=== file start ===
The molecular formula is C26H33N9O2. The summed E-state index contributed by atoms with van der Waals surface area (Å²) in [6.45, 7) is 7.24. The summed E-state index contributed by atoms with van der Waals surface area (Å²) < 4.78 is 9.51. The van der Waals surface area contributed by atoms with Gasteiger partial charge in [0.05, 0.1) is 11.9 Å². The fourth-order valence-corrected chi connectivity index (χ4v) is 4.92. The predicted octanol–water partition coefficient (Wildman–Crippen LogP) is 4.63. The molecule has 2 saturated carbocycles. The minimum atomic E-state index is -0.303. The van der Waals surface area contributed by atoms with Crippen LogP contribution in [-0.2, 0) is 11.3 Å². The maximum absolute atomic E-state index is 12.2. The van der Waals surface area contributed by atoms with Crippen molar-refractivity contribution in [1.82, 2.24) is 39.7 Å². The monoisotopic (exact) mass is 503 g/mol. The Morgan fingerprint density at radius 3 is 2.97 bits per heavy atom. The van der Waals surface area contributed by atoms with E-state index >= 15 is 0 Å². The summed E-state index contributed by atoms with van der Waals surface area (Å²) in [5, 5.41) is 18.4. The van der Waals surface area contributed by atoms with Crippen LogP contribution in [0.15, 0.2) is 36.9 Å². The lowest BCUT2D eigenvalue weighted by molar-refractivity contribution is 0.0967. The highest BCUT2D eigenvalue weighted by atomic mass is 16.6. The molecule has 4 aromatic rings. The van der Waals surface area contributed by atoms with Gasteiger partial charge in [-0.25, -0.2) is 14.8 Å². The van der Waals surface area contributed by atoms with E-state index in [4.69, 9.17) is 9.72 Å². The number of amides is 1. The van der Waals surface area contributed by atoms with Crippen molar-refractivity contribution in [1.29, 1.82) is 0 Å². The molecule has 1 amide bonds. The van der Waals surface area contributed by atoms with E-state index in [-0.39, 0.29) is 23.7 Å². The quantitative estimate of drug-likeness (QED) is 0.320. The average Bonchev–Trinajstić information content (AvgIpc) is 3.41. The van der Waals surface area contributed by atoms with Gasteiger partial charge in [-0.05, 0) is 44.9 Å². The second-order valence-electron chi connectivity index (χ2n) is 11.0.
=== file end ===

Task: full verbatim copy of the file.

The molecular formula is C26H33N9O2. The summed E-state index contributed by atoms with van der Waals surface area (Å²) in [6.45, 7) is 7.24. The summed E-state index contributed by atoms with van der Waals surface area (Å²) < 4.78 is 9.51. The van der Waals surface area contributed by atoms with Gasteiger partial charge in [0.05, 0.1) is 11.9 Å². The fourth-order valence-corrected chi connectivity index (χ4v) is 4.92. The predicted octanol–water partition coefficient (Wildman–Crippen LogP) is 4.63. The molecule has 2 saturated carbocycles. The minimum atomic E-state index is -0.303. The van der Waals surface area contributed by atoms with Crippen LogP contribution in [-0.2, 0) is 11.3 Å². The maximum absolute atomic E-state index is 12.2. The van der Waals surface area contributed by atoms with Crippen molar-refractivity contribution in [1.82, 2.24) is 39.7 Å². The monoisotopic (exact) mass is 503 g/mol. The Morgan fingerprint density at radius 3 is 2.97 bits per heavy atom. The van der Waals surface area contributed by atoms with E-state index >= 15 is 0 Å². The summed E-state index contributed by atoms with van der Waals surface area (Å²) in [5, 5.41) is 18.4. The van der Waals surface area contributed by atoms with Crippen LogP contribution in [0.15, 0.2) is 36.9 Å². The lowest BCUT2D eigenvalue weighted by molar-refractivity contribution is 0.0967. The highest BCUT2D eigenvalue weighted by atomic mass is 16.6. The molecule has 4 aromatic rings. The van der Waals surface area contributed by atoms with Gasteiger partial charge in [-0.25, -0.2) is 14.8 Å². The van der Waals surface area contributed by atoms with E-state index in [4.69, 9.17) is 9.72 Å². The number of amides is 1. The van der Waals surface area contributed by atoms with Crippen molar-refractivity contribution in [1.29, 1.82) is 0 Å². The molecule has 1 amide bonds. The van der Waals surface area contributed by atoms with E-state index in [-0.39, 0.29) is 23.7 Å². The quantitative estimate of drug-likeness (QED) is 0.320. The average Bonchev–Trinajstić information content (AvgIpc) is 3.41. The van der Waals surface area contributed by atoms with Gasteiger partial charge in [-0.05, 0) is 44.9 Å². The second-order valence-electron chi connectivity index (χ2n) is 11.0.